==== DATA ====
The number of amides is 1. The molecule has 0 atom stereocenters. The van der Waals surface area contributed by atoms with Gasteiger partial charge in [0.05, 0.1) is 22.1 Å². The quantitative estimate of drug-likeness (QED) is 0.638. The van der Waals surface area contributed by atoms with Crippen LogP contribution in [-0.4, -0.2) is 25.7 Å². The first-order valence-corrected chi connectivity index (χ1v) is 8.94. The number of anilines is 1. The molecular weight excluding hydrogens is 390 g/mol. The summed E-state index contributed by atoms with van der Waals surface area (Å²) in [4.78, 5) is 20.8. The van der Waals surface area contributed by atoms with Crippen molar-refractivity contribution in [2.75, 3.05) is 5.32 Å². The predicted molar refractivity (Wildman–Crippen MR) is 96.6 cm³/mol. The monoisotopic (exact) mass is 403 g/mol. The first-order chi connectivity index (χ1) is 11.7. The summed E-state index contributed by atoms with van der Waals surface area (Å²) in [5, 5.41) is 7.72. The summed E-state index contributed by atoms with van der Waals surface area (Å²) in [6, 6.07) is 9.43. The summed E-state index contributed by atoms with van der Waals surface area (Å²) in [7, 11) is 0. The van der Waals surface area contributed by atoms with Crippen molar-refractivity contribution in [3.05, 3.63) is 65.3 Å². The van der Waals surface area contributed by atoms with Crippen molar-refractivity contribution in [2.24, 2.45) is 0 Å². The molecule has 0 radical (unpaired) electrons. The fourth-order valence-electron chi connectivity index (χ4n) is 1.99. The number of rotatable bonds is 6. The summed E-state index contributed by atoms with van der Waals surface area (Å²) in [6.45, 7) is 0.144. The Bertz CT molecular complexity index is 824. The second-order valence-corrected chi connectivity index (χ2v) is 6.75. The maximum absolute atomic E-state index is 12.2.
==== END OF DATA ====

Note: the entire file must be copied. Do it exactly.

The number of amides is 1. The molecule has 0 atom stereocenters. The van der Waals surface area contributed by atoms with Gasteiger partial charge in [0.05, 0.1) is 22.1 Å². The quantitative estimate of drug-likeness (QED) is 0.638. The van der Waals surface area contributed by atoms with Crippen LogP contribution in [-0.4, -0.2) is 25.7 Å². The first-order valence-corrected chi connectivity index (χ1v) is 8.94. The number of anilines is 1. The molecular weight excluding hydrogens is 390 g/mol. The summed E-state index contributed by atoms with van der Waals surface area (Å²) in [4.78, 5) is 20.8. The van der Waals surface area contributed by atoms with Crippen molar-refractivity contribution in [2.75, 3.05) is 5.32 Å². The predicted molar refractivity (Wildman–Crippen MR) is 96.6 cm³/mol. The monoisotopic (exact) mass is 403 g/mol. The first-order chi connectivity index (χ1) is 11.7. The summed E-state index contributed by atoms with van der Waals surface area (Å²) in [5, 5.41) is 7.72. The summed E-state index contributed by atoms with van der Waals surface area (Å²) in [6, 6.07) is 9.43. The summed E-state index contributed by atoms with van der Waals surface area (Å²) in [7, 11) is 0. The van der Waals surface area contributed by atoms with Crippen molar-refractivity contribution in [3.05, 3.63) is 65.3 Å². The van der Waals surface area contributed by atoms with Crippen molar-refractivity contribution in [2.24, 2.45) is 0 Å². The molecule has 0 radical (unpaired) electrons. The fourth-order valence-electron chi connectivity index (χ4n) is 1.99. The number of rotatable bonds is 6. The summed E-state index contributed by atoms with van der Waals surface area (Å²) in [6.45, 7) is 0.144. The Bertz CT molecular complexity index is 824. The second-order valence-corrected chi connectivity index (χ2v) is 6.75. The maximum absolute atomic E-state index is 12.2.